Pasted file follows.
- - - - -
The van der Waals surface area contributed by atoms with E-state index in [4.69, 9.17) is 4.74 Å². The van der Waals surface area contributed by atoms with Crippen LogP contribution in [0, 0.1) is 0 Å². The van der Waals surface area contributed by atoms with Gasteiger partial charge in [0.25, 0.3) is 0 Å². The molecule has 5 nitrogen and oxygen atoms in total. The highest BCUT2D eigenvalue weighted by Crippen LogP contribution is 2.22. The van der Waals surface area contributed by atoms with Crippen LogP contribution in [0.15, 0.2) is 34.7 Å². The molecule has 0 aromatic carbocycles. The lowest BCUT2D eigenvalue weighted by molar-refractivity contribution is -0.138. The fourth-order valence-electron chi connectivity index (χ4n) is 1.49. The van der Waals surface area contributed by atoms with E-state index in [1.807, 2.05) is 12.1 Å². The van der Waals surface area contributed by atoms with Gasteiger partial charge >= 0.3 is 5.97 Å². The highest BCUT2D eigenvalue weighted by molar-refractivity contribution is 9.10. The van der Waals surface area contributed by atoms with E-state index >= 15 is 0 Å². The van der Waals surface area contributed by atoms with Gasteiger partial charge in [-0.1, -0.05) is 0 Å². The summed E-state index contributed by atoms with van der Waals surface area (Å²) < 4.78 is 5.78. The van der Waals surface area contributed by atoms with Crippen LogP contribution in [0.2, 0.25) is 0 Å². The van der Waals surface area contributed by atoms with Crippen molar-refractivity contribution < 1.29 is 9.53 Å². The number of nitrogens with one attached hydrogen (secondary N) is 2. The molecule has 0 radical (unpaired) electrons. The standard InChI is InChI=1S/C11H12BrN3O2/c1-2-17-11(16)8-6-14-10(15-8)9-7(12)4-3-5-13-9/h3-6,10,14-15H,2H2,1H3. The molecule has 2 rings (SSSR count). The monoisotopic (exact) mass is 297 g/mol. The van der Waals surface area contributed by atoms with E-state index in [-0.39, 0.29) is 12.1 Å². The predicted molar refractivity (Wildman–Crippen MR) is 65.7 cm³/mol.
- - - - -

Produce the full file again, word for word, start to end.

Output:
The van der Waals surface area contributed by atoms with E-state index in [4.69, 9.17) is 4.74 Å². The van der Waals surface area contributed by atoms with Crippen LogP contribution in [0, 0.1) is 0 Å². The van der Waals surface area contributed by atoms with Gasteiger partial charge in [0.25, 0.3) is 0 Å². The molecule has 5 nitrogen and oxygen atoms in total. The highest BCUT2D eigenvalue weighted by Crippen LogP contribution is 2.22. The van der Waals surface area contributed by atoms with Crippen LogP contribution in [0.15, 0.2) is 34.7 Å². The molecule has 0 aromatic carbocycles. The lowest BCUT2D eigenvalue weighted by molar-refractivity contribution is -0.138. The fourth-order valence-electron chi connectivity index (χ4n) is 1.49. The van der Waals surface area contributed by atoms with E-state index in [1.807, 2.05) is 12.1 Å². The van der Waals surface area contributed by atoms with Gasteiger partial charge >= 0.3 is 5.97 Å². The highest BCUT2D eigenvalue weighted by molar-refractivity contribution is 9.10. The van der Waals surface area contributed by atoms with E-state index >= 15 is 0 Å². The van der Waals surface area contributed by atoms with Gasteiger partial charge in [-0.1, -0.05) is 0 Å². The summed E-state index contributed by atoms with van der Waals surface area (Å²) < 4.78 is 5.78. The van der Waals surface area contributed by atoms with Crippen LogP contribution in [0.2, 0.25) is 0 Å². The van der Waals surface area contributed by atoms with Crippen molar-refractivity contribution < 1.29 is 9.53 Å². The number of nitrogens with one attached hydrogen (secondary N) is 2. The molecule has 0 radical (unpaired) electrons. The standard InChI is InChI=1S/C11H12BrN3O2/c1-2-17-11(16)8-6-14-10(15-8)9-7(12)4-3-5-13-9/h3-6,10,14-15H,2H2,1H3. The molecule has 2 rings (SSSR count). The monoisotopic (exact) mass is 297 g/mol. The van der Waals surface area contributed by atoms with E-state index in [-0.39, 0.29) is 12.1 Å². The predicted molar refractivity (Wildman–Crippen MR) is 65.7 cm³/mol.